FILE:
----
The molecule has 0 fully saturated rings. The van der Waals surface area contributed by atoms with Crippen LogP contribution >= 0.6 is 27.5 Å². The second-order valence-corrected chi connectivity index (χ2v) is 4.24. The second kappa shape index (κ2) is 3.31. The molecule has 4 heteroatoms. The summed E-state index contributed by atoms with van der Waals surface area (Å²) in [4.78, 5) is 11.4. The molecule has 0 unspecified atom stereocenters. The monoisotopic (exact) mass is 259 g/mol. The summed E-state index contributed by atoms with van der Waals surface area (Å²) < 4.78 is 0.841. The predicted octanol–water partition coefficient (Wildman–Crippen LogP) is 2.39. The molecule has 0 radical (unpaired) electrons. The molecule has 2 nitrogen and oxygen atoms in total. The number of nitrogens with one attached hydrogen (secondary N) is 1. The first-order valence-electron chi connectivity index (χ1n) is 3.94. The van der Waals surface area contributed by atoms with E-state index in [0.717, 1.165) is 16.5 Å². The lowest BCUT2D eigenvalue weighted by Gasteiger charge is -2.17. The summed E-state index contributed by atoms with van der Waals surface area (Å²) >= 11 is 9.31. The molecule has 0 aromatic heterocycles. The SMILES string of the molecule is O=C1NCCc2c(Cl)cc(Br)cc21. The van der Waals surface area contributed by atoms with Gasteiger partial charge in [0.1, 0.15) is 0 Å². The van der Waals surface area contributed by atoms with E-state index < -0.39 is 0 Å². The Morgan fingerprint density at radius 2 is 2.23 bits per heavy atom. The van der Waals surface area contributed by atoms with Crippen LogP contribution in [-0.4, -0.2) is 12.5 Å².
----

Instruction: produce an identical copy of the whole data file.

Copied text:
The molecule has 0 fully saturated rings. The van der Waals surface area contributed by atoms with Crippen LogP contribution >= 0.6 is 27.5 Å². The second-order valence-corrected chi connectivity index (χ2v) is 4.24. The second kappa shape index (κ2) is 3.31. The molecule has 4 heteroatoms. The summed E-state index contributed by atoms with van der Waals surface area (Å²) in [4.78, 5) is 11.4. The molecule has 0 unspecified atom stereocenters. The monoisotopic (exact) mass is 259 g/mol. The summed E-state index contributed by atoms with van der Waals surface area (Å²) < 4.78 is 0.841. The predicted octanol–water partition coefficient (Wildman–Crippen LogP) is 2.39. The molecule has 0 radical (unpaired) electrons. The molecule has 2 nitrogen and oxygen atoms in total. The number of nitrogens with one attached hydrogen (secondary N) is 1. The first-order valence-electron chi connectivity index (χ1n) is 3.94. The van der Waals surface area contributed by atoms with E-state index in [0.717, 1.165) is 16.5 Å². The lowest BCUT2D eigenvalue weighted by Gasteiger charge is -2.17. The summed E-state index contributed by atoms with van der Waals surface area (Å²) >= 11 is 9.31. The molecule has 0 aromatic heterocycles. The SMILES string of the molecule is O=C1NCCc2c(Cl)cc(Br)cc21. The van der Waals surface area contributed by atoms with Gasteiger partial charge in [0.1, 0.15) is 0 Å². The van der Waals surface area contributed by atoms with E-state index < -0.39 is 0 Å². The Morgan fingerprint density at radius 2 is 2.23 bits per heavy atom. The van der Waals surface area contributed by atoms with Crippen LogP contribution in [-0.4, -0.2) is 12.5 Å².